Manny Pacquiao-Floyd Mayweather Jr. Fight Belongs in Dallas, Not Las Vegas

Manny Pacquiao-Floyd Mayweather Jr. Fight Belongs in Dallas, Not Las Vegas Manny Pacquiao and Floyd Mayweather Jr., the two best pound-for-pound fighters in the sport of boxing, will square off on March 13, 2010, in one of the most anticipated fights in years.

Everything is signed, sealed and delivered. The fight will be contested at the welterweight limit of 147 pounds, the gloves will be eight ounces, the money will be split 50-50 and I’m sure Michael Buffer will be there to get us started. The one thing that we don’t yet know is where this fight of fights will go down.

Not long ago, there were several places being mentioned: New Orleans Superdome, Cowboys Stadium, MGM Grand, Yankee Stadium, Staples Center … heck, I even volunteered my living room, and my dad said he’d be more than happy to build seating in his backyard.

The field was quickly narrowed. The Brennan households didn’t have enough room, while New York and California’s taxes were too high. Associated Press clippings have made it seem as if Jerry Jones would really like to host this megaevent, and Bob Arum is open to the idea. Golden Boy, however, seems to have a nice cozy relationship with MGM, and I’m sure Mayweather would love a little home-field advantage (he lives in Vegas).

So the fight before the fight is going to be Dallas vs. Vegas. Sure, Vegas has been known as a fight town lately, but the MGM Grand’s capacity is barely above 17,000. I’m sure the buzz in Vegas for a big fight is something special, but being a blue-collar schmuck, I kind of enjoy the idea of people like me having a chance at getting a ticket to the fight.

For the good of boxing, this fight needs to be in Dallas. I completely understand that Texas has been known to have some bad decisions in the sport, but Vegas has had bad decisions, too. What state hasn’t? Honestly, this is boxing. If we are going to stop putting on fights in states that have had bad decisions, boxing will cease to exist.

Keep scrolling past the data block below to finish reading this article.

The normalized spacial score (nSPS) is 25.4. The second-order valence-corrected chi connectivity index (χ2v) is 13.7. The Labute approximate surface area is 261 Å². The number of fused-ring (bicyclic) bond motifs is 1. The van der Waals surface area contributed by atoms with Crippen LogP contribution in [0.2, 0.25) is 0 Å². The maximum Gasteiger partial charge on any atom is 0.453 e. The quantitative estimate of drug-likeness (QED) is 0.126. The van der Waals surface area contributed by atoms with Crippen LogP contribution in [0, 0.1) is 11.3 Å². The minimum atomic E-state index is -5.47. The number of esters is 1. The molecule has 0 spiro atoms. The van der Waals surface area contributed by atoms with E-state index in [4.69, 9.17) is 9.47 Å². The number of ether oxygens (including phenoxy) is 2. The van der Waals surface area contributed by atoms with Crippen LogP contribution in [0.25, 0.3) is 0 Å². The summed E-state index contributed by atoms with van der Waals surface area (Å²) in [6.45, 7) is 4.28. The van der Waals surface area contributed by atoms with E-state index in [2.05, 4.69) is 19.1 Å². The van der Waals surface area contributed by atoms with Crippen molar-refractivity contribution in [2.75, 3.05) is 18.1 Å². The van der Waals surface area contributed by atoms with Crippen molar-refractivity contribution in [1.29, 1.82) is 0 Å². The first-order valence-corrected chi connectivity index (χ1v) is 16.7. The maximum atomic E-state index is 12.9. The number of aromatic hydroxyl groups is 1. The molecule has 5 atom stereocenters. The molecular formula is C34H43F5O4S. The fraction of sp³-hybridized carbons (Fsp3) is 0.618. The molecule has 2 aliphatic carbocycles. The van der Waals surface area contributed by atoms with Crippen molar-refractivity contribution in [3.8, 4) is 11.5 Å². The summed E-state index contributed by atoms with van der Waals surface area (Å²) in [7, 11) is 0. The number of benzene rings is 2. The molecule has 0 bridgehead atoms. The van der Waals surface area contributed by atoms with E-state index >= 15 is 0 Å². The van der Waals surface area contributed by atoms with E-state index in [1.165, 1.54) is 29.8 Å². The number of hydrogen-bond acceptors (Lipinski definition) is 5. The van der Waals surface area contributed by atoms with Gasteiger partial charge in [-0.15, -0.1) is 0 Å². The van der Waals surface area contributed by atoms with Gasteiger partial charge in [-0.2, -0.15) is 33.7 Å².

Think about it: A packed MGM Grand will have fewer than 20,000 fans, and you know that most of those tickets will go to big spenders and “mucho important” people. How does that help the sport of boxing?

A fight of this caliber is going to pique the interest of the general sports fan, which means this is a huge opportunity to not just make money, but to also garner new interest in the sport. The pay-per-view numbers are going to be what they are no matter where this fight ends up, but in Dallas, the promoters could get up to 100,000 fans to attend. Why would all those involved not want to try and sell an extra 80,000 tickets? Heaven forbid an actual fan attends one of these fights. (I’m not sure what the actual estimates are for how many people will attend the fight, but I guarantee it’s much closer to 100,000 than it is 20,000).

As much as I loved watching the Miguel Cotto-Manny Pacquiao fight, it wasn’t as electric as a Ricky Hatton fight when he fought at the Manchester Evening News Arena or Lucian Bute when he fights in Montreal. That’s because they have a decent following and have their fights in venues where actual fight fans can get tickets. If you are putting on the biggest fight in the sport, why wouldn’t you want the biggest venue, in the state that likes everything big?

At some point, someone in the sport of boxing needs to start thinking about the big picture and stop shooting the sport in the foot. 2009 was a great year for the sport of boxing, with fewer PPVs and more quality fights. It’s one of the first years in quite some time that fans haven’t felt shorted. Putting Pacquiao-Mayweather together was a step in the right direction — now having it in a place that is big enough to accommodate some true fans would be a leap in that same direction.

I have stated in past articles that a big fight like Pacquiao vs. Mayweather is like the Super Bowl to boxing fans. Imagine if Roger Goodell decided that he wanted to host the Super Bowl at Nickerson Field (capacity: 21,000). The rest of the NFL and the football-viewing public would be in an uproar. Yet somehow, it’s OK for boxing to shortchange everyone?

As boxing fans, we put up with quite a bit more aggravation than other sports fans. It’s time to give us a break. What’s the worst that could happen? MGM decides to no longer host smaller Golden Boy fights like Andre BertoShane Mosley?

Like I said, my dad has no problem building stands in the backyard.